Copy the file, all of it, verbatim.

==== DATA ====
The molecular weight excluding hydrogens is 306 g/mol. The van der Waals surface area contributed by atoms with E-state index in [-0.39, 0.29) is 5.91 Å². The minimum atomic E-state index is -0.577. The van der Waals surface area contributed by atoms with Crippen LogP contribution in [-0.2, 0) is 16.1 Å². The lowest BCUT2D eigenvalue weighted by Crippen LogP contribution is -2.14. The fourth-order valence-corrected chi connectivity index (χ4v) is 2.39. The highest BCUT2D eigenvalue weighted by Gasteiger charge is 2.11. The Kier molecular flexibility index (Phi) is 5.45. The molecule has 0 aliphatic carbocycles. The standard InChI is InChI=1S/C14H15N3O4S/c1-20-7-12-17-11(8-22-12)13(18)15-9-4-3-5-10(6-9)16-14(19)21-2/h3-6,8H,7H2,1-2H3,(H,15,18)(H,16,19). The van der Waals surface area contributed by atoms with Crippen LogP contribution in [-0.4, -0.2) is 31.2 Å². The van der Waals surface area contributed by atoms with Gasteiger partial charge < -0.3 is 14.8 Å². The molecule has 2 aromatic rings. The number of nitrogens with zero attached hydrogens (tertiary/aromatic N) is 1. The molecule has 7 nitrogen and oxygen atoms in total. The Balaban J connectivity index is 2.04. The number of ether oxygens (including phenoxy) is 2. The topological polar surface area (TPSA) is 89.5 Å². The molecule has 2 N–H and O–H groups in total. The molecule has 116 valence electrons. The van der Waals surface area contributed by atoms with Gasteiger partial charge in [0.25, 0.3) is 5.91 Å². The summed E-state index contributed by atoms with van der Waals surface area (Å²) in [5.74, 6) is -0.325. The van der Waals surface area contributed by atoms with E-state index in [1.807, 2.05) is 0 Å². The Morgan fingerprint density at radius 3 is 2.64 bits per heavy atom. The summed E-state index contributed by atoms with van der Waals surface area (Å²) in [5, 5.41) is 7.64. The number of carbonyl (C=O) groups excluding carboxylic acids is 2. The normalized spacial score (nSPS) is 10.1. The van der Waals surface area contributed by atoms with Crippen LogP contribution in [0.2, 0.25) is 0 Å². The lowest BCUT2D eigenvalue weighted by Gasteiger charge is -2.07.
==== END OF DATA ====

The molecular weight excluding hydrogens is 306 g/mol. The van der Waals surface area contributed by atoms with E-state index in [-0.39, 0.29) is 5.91 Å². The minimum atomic E-state index is -0.577. The van der Waals surface area contributed by atoms with Crippen LogP contribution in [-0.2, 0) is 16.1 Å². The lowest BCUT2D eigenvalue weighted by Crippen LogP contribution is -2.14. The fourth-order valence-corrected chi connectivity index (χ4v) is 2.39. The highest BCUT2D eigenvalue weighted by Gasteiger charge is 2.11. The Kier molecular flexibility index (Phi) is 5.45. The molecule has 0 aliphatic carbocycles. The standard InChI is InChI=1S/C14H15N3O4S/c1-20-7-12-17-11(8-22-12)13(18)15-9-4-3-5-10(6-9)16-14(19)21-2/h3-6,8H,7H2,1-2H3,(H,15,18)(H,16,19). The van der Waals surface area contributed by atoms with Crippen LogP contribution in [-0.4, -0.2) is 31.2 Å². The van der Waals surface area contributed by atoms with Gasteiger partial charge < -0.3 is 14.8 Å². The molecule has 2 aromatic rings. The number of nitrogens with zero attached hydrogens (tertiary/aromatic N) is 1. The molecule has 7 nitrogen and oxygen atoms in total. The Balaban J connectivity index is 2.04. The number of ether oxygens (including phenoxy) is 2. The topological polar surface area (TPSA) is 89.5 Å². The molecule has 2 N–H and O–H groups in total. The molecule has 116 valence electrons. The van der Waals surface area contributed by atoms with Gasteiger partial charge in [0.25, 0.3) is 5.91 Å². The summed E-state index contributed by atoms with van der Waals surface area (Å²) in [5.74, 6) is -0.325. The van der Waals surface area contributed by atoms with E-state index in [1.807, 2.05) is 0 Å². The Morgan fingerprint density at radius 3 is 2.64 bits per heavy atom. The summed E-state index contributed by atoms with van der Waals surface area (Å²) in [5, 5.41) is 7.64. The number of carbonyl (C=O) groups excluding carboxylic acids is 2. The normalized spacial score (nSPS) is 10.1. The van der Waals surface area contributed by atoms with Crippen LogP contribution in [0.2, 0.25) is 0 Å². The lowest BCUT2D eigenvalue weighted by Gasteiger charge is -2.07.